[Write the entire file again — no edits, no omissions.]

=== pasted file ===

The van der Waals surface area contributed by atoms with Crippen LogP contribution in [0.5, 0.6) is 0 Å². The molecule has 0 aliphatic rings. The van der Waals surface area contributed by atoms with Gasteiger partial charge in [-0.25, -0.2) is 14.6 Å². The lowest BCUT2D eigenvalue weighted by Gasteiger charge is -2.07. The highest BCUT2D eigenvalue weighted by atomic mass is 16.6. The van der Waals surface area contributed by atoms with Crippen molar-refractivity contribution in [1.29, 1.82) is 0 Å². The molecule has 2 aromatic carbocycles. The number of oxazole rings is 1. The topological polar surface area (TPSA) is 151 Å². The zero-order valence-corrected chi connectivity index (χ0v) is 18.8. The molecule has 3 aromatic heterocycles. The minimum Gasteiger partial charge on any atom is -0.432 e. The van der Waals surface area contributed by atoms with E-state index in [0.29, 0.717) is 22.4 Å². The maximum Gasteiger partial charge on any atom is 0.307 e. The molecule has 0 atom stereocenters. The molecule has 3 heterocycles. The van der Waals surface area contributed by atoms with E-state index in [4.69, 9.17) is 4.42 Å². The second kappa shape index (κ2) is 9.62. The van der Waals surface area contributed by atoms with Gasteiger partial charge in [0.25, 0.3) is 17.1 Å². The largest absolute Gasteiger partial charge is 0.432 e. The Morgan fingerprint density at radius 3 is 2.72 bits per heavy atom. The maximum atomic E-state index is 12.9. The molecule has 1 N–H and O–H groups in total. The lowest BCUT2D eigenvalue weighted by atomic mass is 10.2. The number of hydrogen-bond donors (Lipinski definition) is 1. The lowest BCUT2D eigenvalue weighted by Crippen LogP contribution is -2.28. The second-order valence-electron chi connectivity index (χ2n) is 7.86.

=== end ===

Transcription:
The van der Waals surface area contributed by atoms with Crippen LogP contribution in [0.5, 0.6) is 0 Å². The molecule has 0 aliphatic rings. The van der Waals surface area contributed by atoms with Gasteiger partial charge in [-0.25, -0.2) is 14.6 Å². The lowest BCUT2D eigenvalue weighted by Gasteiger charge is -2.07. The highest BCUT2D eigenvalue weighted by atomic mass is 16.6. The van der Waals surface area contributed by atoms with Crippen molar-refractivity contribution in [1.29, 1.82) is 0 Å². The molecule has 2 aromatic carbocycles. The number of oxazole rings is 1. The topological polar surface area (TPSA) is 151 Å². The zero-order valence-corrected chi connectivity index (χ0v) is 18.8. The molecule has 3 aromatic heterocycles. The minimum Gasteiger partial charge on any atom is -0.432 e. The van der Waals surface area contributed by atoms with E-state index in [0.29, 0.717) is 22.4 Å². The maximum Gasteiger partial charge on any atom is 0.307 e. The molecule has 0 atom stereocenters. The molecule has 3 heterocycles. The van der Waals surface area contributed by atoms with E-state index in [4.69, 9.17) is 4.42 Å². The second kappa shape index (κ2) is 9.62. The van der Waals surface area contributed by atoms with Gasteiger partial charge in [0.25, 0.3) is 17.1 Å². The largest absolute Gasteiger partial charge is 0.432 e. The Morgan fingerprint density at radius 3 is 2.72 bits per heavy atom. The maximum atomic E-state index is 12.9. The molecule has 1 N–H and O–H groups in total. The lowest BCUT2D eigenvalue weighted by atomic mass is 10.2. The number of hydrogen-bond donors (Lipinski definition) is 1. The lowest BCUT2D eigenvalue weighted by Crippen LogP contribution is -2.28. The second-order valence-electron chi connectivity index (χ2n) is 7.86.